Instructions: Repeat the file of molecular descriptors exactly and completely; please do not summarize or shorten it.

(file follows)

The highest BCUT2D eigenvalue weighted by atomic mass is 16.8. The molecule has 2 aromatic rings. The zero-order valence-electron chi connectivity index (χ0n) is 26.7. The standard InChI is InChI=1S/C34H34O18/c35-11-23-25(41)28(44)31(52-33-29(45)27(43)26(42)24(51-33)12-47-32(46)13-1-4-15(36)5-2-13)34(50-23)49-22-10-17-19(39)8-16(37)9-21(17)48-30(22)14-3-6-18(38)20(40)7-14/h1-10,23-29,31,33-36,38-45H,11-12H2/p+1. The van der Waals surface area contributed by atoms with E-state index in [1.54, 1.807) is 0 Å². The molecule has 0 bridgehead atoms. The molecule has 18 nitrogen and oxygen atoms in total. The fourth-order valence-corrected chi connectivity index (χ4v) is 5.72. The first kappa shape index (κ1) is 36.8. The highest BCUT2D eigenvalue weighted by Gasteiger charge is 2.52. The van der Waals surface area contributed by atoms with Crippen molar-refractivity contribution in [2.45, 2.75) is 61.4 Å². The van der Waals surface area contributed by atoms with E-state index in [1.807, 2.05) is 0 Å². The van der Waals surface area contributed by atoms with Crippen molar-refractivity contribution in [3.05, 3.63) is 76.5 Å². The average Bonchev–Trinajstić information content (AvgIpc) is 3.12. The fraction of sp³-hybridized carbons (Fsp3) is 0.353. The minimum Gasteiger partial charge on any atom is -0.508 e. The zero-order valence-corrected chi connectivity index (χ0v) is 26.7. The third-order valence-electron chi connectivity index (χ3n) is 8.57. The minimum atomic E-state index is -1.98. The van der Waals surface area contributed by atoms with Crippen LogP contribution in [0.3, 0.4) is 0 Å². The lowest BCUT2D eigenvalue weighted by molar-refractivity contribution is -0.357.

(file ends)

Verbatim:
The highest BCUT2D eigenvalue weighted by atomic mass is 16.8. The molecule has 2 aromatic rings. The zero-order valence-electron chi connectivity index (χ0n) is 26.7. The standard InChI is InChI=1S/C34H34O18/c35-11-23-25(41)28(44)31(52-33-29(45)27(43)26(42)24(51-33)12-47-32(46)13-1-4-15(36)5-2-13)34(50-23)49-22-10-17-19(39)8-16(37)9-21(17)48-30(22)14-3-6-18(38)20(40)7-14/h1-10,23-29,31,33-36,38-45H,11-12H2/p+1. The van der Waals surface area contributed by atoms with E-state index in [1.54, 1.807) is 0 Å². The molecule has 0 bridgehead atoms. The molecule has 18 nitrogen and oxygen atoms in total. The fourth-order valence-corrected chi connectivity index (χ4v) is 5.72. The first kappa shape index (κ1) is 36.8. The highest BCUT2D eigenvalue weighted by Gasteiger charge is 2.52. The van der Waals surface area contributed by atoms with Crippen molar-refractivity contribution in [2.45, 2.75) is 61.4 Å². The van der Waals surface area contributed by atoms with E-state index in [1.807, 2.05) is 0 Å². The van der Waals surface area contributed by atoms with Crippen molar-refractivity contribution in [3.05, 3.63) is 76.5 Å². The average Bonchev–Trinajstić information content (AvgIpc) is 3.12. The fraction of sp³-hybridized carbons (Fsp3) is 0.353. The minimum Gasteiger partial charge on any atom is -0.508 e. The zero-order valence-corrected chi connectivity index (χ0v) is 26.7. The third-order valence-electron chi connectivity index (χ3n) is 8.57. The minimum atomic E-state index is -1.98. The van der Waals surface area contributed by atoms with Crippen LogP contribution in [0.3, 0.4) is 0 Å². The lowest BCUT2D eigenvalue weighted by molar-refractivity contribution is -0.357.